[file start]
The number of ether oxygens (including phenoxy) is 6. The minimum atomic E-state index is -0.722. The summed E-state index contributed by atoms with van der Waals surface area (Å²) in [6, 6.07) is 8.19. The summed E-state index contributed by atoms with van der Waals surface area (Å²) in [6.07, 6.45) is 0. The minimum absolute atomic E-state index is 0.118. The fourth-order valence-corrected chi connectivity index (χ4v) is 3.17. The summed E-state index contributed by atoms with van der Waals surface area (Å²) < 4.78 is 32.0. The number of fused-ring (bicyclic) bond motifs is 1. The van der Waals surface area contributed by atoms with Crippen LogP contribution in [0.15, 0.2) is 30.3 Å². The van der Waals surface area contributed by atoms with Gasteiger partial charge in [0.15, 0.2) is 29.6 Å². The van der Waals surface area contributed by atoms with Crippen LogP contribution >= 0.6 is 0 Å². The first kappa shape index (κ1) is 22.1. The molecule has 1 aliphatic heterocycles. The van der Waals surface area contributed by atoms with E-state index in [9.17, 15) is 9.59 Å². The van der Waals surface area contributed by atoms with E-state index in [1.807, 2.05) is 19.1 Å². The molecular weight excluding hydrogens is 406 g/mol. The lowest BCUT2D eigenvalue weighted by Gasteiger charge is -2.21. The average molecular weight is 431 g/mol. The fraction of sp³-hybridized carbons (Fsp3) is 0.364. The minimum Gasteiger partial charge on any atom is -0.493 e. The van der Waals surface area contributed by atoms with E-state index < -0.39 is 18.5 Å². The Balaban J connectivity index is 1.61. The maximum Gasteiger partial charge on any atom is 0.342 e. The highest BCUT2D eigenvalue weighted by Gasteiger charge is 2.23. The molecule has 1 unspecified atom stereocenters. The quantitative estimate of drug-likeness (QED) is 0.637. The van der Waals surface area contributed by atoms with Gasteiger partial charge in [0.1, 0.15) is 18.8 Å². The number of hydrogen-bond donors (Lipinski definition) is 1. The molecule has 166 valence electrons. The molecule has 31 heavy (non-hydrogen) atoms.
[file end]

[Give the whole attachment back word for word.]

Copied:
The number of ether oxygens (including phenoxy) is 6. The minimum atomic E-state index is -0.722. The summed E-state index contributed by atoms with van der Waals surface area (Å²) in [6, 6.07) is 8.19. The summed E-state index contributed by atoms with van der Waals surface area (Å²) in [6.07, 6.45) is 0. The minimum absolute atomic E-state index is 0.118. The fourth-order valence-corrected chi connectivity index (χ4v) is 3.17. The summed E-state index contributed by atoms with van der Waals surface area (Å²) < 4.78 is 32.0. The number of fused-ring (bicyclic) bond motifs is 1. The van der Waals surface area contributed by atoms with Crippen LogP contribution in [0.15, 0.2) is 30.3 Å². The van der Waals surface area contributed by atoms with Gasteiger partial charge in [0.15, 0.2) is 29.6 Å². The van der Waals surface area contributed by atoms with Crippen LogP contribution >= 0.6 is 0 Å². The first kappa shape index (κ1) is 22.1. The molecule has 1 aliphatic heterocycles. The van der Waals surface area contributed by atoms with E-state index in [9.17, 15) is 9.59 Å². The van der Waals surface area contributed by atoms with E-state index in [1.807, 2.05) is 19.1 Å². The molecular weight excluding hydrogens is 406 g/mol. The lowest BCUT2D eigenvalue weighted by Gasteiger charge is -2.21. The average molecular weight is 431 g/mol. The fraction of sp³-hybridized carbons (Fsp3) is 0.364. The minimum Gasteiger partial charge on any atom is -0.493 e. The van der Waals surface area contributed by atoms with E-state index < -0.39 is 18.5 Å². The Balaban J connectivity index is 1.61. The maximum Gasteiger partial charge on any atom is 0.342 e. The highest BCUT2D eigenvalue weighted by Gasteiger charge is 2.23. The molecule has 1 unspecified atom stereocenters. The quantitative estimate of drug-likeness (QED) is 0.637. The van der Waals surface area contributed by atoms with Gasteiger partial charge in [0.1, 0.15) is 18.8 Å². The number of hydrogen-bond donors (Lipinski definition) is 1. The molecule has 166 valence electrons. The molecule has 31 heavy (non-hydrogen) atoms.